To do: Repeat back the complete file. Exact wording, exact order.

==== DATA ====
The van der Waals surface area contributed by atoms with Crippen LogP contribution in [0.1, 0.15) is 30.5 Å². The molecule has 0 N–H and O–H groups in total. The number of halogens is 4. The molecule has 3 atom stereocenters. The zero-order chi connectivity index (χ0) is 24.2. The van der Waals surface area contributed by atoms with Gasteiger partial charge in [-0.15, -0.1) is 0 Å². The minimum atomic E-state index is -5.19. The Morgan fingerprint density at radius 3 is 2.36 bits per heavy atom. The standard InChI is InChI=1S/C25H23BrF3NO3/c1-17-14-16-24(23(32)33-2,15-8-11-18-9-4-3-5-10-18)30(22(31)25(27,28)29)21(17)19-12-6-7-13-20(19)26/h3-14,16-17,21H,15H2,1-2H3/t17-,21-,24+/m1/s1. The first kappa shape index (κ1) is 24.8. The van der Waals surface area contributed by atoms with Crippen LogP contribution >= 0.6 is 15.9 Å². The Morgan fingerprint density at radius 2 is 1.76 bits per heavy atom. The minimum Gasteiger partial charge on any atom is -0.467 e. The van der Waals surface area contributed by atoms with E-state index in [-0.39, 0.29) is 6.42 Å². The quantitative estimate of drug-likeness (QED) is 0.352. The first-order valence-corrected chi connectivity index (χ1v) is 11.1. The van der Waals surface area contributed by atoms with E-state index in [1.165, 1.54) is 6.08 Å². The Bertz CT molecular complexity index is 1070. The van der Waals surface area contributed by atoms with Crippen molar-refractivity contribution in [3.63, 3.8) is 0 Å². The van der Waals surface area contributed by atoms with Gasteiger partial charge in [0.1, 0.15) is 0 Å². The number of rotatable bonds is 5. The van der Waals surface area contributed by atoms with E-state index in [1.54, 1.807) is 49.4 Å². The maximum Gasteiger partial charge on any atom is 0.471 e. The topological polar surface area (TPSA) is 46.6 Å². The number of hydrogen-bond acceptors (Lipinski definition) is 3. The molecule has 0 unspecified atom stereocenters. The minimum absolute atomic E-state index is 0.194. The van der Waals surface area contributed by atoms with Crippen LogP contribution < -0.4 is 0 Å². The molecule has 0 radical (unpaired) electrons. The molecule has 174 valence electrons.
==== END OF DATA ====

The van der Waals surface area contributed by atoms with Crippen LogP contribution in [0.1, 0.15) is 30.5 Å². The molecule has 0 N–H and O–H groups in total. The number of halogens is 4. The molecule has 3 atom stereocenters. The zero-order chi connectivity index (χ0) is 24.2. The van der Waals surface area contributed by atoms with Gasteiger partial charge in [-0.15, -0.1) is 0 Å². The minimum atomic E-state index is -5.19. The Morgan fingerprint density at radius 3 is 2.36 bits per heavy atom. The standard InChI is InChI=1S/C25H23BrF3NO3/c1-17-14-16-24(23(32)33-2,15-8-11-18-9-4-3-5-10-18)30(22(31)25(27,28)29)21(17)19-12-6-7-13-20(19)26/h3-14,16-17,21H,15H2,1-2H3/t17-,21-,24+/m1/s1. The first kappa shape index (κ1) is 24.8. The van der Waals surface area contributed by atoms with Crippen LogP contribution >= 0.6 is 15.9 Å². The Morgan fingerprint density at radius 2 is 1.76 bits per heavy atom. The minimum Gasteiger partial charge on any atom is -0.467 e. The van der Waals surface area contributed by atoms with E-state index in [-0.39, 0.29) is 6.42 Å². The quantitative estimate of drug-likeness (QED) is 0.352. The first-order valence-corrected chi connectivity index (χ1v) is 11.1. The van der Waals surface area contributed by atoms with E-state index in [1.165, 1.54) is 6.08 Å². The Bertz CT molecular complexity index is 1070. The van der Waals surface area contributed by atoms with Crippen molar-refractivity contribution in [3.63, 3.8) is 0 Å². The van der Waals surface area contributed by atoms with Gasteiger partial charge in [0.1, 0.15) is 0 Å². The number of rotatable bonds is 5. The van der Waals surface area contributed by atoms with E-state index in [1.54, 1.807) is 49.4 Å². The maximum Gasteiger partial charge on any atom is 0.471 e. The topological polar surface area (TPSA) is 46.6 Å². The number of hydrogen-bond acceptors (Lipinski definition) is 3. The molecule has 0 unspecified atom stereocenters. The minimum absolute atomic E-state index is 0.194. The van der Waals surface area contributed by atoms with Crippen LogP contribution < -0.4 is 0 Å². The molecule has 0 radical (unpaired) electrons. The molecule has 174 valence electrons.